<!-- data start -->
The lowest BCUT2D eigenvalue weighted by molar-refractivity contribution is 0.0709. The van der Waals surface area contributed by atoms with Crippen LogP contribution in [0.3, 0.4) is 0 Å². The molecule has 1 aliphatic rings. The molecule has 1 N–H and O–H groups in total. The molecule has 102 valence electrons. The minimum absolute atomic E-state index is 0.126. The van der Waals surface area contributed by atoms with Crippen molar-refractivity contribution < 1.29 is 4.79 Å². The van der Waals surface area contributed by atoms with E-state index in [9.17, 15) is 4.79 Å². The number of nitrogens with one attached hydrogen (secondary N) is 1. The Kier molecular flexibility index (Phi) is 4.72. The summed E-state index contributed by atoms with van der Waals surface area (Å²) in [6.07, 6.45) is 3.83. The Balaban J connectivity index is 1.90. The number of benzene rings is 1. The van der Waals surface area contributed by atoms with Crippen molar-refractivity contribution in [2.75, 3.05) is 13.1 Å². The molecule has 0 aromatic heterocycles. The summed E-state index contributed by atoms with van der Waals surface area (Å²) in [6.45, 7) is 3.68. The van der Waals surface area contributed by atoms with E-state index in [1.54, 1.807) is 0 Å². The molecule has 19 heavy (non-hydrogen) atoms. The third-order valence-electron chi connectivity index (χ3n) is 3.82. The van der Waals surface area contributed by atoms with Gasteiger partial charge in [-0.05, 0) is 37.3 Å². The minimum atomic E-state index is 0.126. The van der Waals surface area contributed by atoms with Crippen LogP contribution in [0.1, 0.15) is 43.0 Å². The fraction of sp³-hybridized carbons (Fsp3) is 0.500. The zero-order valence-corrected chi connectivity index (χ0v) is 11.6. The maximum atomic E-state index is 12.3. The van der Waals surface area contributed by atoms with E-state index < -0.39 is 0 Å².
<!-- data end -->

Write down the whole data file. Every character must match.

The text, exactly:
The lowest BCUT2D eigenvalue weighted by molar-refractivity contribution is 0.0709. The van der Waals surface area contributed by atoms with Crippen LogP contribution in [0.3, 0.4) is 0 Å². The molecule has 1 aliphatic rings. The molecule has 1 N–H and O–H groups in total. The molecule has 102 valence electrons. The minimum absolute atomic E-state index is 0.126. The van der Waals surface area contributed by atoms with Crippen molar-refractivity contribution < 1.29 is 4.79 Å². The van der Waals surface area contributed by atoms with E-state index in [9.17, 15) is 4.79 Å². The number of nitrogens with one attached hydrogen (secondary N) is 1. The Kier molecular flexibility index (Phi) is 4.72. The summed E-state index contributed by atoms with van der Waals surface area (Å²) in [6.07, 6.45) is 3.83. The Balaban J connectivity index is 1.90. The number of benzene rings is 1. The van der Waals surface area contributed by atoms with Crippen molar-refractivity contribution in [2.75, 3.05) is 13.1 Å². The molecule has 0 aromatic heterocycles. The summed E-state index contributed by atoms with van der Waals surface area (Å²) in [6.45, 7) is 3.68. The van der Waals surface area contributed by atoms with E-state index in [1.54, 1.807) is 0 Å². The molecule has 19 heavy (non-hydrogen) atoms. The third-order valence-electron chi connectivity index (χ3n) is 3.82. The van der Waals surface area contributed by atoms with Gasteiger partial charge in [-0.05, 0) is 37.3 Å². The minimum atomic E-state index is 0.126. The van der Waals surface area contributed by atoms with Crippen LogP contribution in [0.1, 0.15) is 43.0 Å². The fraction of sp³-hybridized carbons (Fsp3) is 0.500. The zero-order valence-corrected chi connectivity index (χ0v) is 11.6. The maximum atomic E-state index is 12.3. The van der Waals surface area contributed by atoms with E-state index < -0.39 is 0 Å².